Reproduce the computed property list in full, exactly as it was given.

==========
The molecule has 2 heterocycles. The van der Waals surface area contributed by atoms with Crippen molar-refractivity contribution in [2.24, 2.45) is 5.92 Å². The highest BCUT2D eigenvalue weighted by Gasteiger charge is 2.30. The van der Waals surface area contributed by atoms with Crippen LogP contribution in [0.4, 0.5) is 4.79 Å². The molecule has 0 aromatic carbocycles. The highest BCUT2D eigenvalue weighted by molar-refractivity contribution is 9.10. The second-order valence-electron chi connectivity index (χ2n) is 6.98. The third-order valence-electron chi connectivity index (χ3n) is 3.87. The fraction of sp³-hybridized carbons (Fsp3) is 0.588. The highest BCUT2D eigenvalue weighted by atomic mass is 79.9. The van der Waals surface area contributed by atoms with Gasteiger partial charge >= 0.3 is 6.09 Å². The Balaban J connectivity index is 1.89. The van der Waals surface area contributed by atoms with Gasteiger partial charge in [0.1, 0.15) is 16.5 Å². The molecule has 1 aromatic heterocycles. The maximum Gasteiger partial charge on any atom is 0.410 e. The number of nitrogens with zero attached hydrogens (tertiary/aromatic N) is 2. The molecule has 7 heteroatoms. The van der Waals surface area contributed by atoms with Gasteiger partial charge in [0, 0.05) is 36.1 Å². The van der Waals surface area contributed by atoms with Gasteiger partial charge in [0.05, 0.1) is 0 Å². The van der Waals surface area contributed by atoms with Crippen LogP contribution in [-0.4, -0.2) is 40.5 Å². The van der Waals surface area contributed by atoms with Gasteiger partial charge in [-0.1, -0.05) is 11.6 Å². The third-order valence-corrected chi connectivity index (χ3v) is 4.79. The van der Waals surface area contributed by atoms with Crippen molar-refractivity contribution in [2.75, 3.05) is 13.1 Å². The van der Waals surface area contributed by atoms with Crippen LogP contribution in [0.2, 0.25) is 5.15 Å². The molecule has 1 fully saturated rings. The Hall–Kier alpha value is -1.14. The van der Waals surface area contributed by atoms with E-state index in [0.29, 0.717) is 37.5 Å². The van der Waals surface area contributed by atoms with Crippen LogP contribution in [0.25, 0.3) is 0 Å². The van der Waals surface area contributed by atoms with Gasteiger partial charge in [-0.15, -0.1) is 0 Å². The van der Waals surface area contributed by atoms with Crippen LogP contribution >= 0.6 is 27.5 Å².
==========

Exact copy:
The molecule has 2 heterocycles. The van der Waals surface area contributed by atoms with Crippen molar-refractivity contribution in [2.24, 2.45) is 5.92 Å². The highest BCUT2D eigenvalue weighted by Gasteiger charge is 2.30. The van der Waals surface area contributed by atoms with Crippen LogP contribution in [0.4, 0.5) is 4.79 Å². The molecule has 0 aromatic carbocycles. The highest BCUT2D eigenvalue weighted by molar-refractivity contribution is 9.10. The second-order valence-electron chi connectivity index (χ2n) is 6.98. The third-order valence-electron chi connectivity index (χ3n) is 3.87. The fraction of sp³-hybridized carbons (Fsp3) is 0.588. The highest BCUT2D eigenvalue weighted by atomic mass is 79.9. The van der Waals surface area contributed by atoms with Gasteiger partial charge >= 0.3 is 6.09 Å². The Balaban J connectivity index is 1.89. The van der Waals surface area contributed by atoms with Gasteiger partial charge in [0.1, 0.15) is 16.5 Å². The molecule has 1 aromatic heterocycles. The maximum Gasteiger partial charge on any atom is 0.410 e. The number of nitrogens with zero attached hydrogens (tertiary/aromatic N) is 2. The molecule has 7 heteroatoms. The van der Waals surface area contributed by atoms with Gasteiger partial charge in [0, 0.05) is 36.1 Å². The van der Waals surface area contributed by atoms with Gasteiger partial charge in [0.05, 0.1) is 0 Å². The van der Waals surface area contributed by atoms with Crippen LogP contribution in [-0.4, -0.2) is 40.5 Å². The van der Waals surface area contributed by atoms with Gasteiger partial charge in [-0.1, -0.05) is 11.6 Å². The third-order valence-corrected chi connectivity index (χ3v) is 4.79. The van der Waals surface area contributed by atoms with Crippen molar-refractivity contribution in [2.75, 3.05) is 13.1 Å². The van der Waals surface area contributed by atoms with Crippen LogP contribution in [0.2, 0.25) is 5.15 Å². The molecule has 1 fully saturated rings. The Hall–Kier alpha value is -1.14. The van der Waals surface area contributed by atoms with E-state index in [0.29, 0.717) is 37.5 Å². The van der Waals surface area contributed by atoms with Crippen LogP contribution in [0.25, 0.3) is 0 Å². The van der Waals surface area contributed by atoms with Gasteiger partial charge in [-0.15, -0.1) is 0 Å². The van der Waals surface area contributed by atoms with Crippen LogP contribution >= 0.6 is 27.5 Å².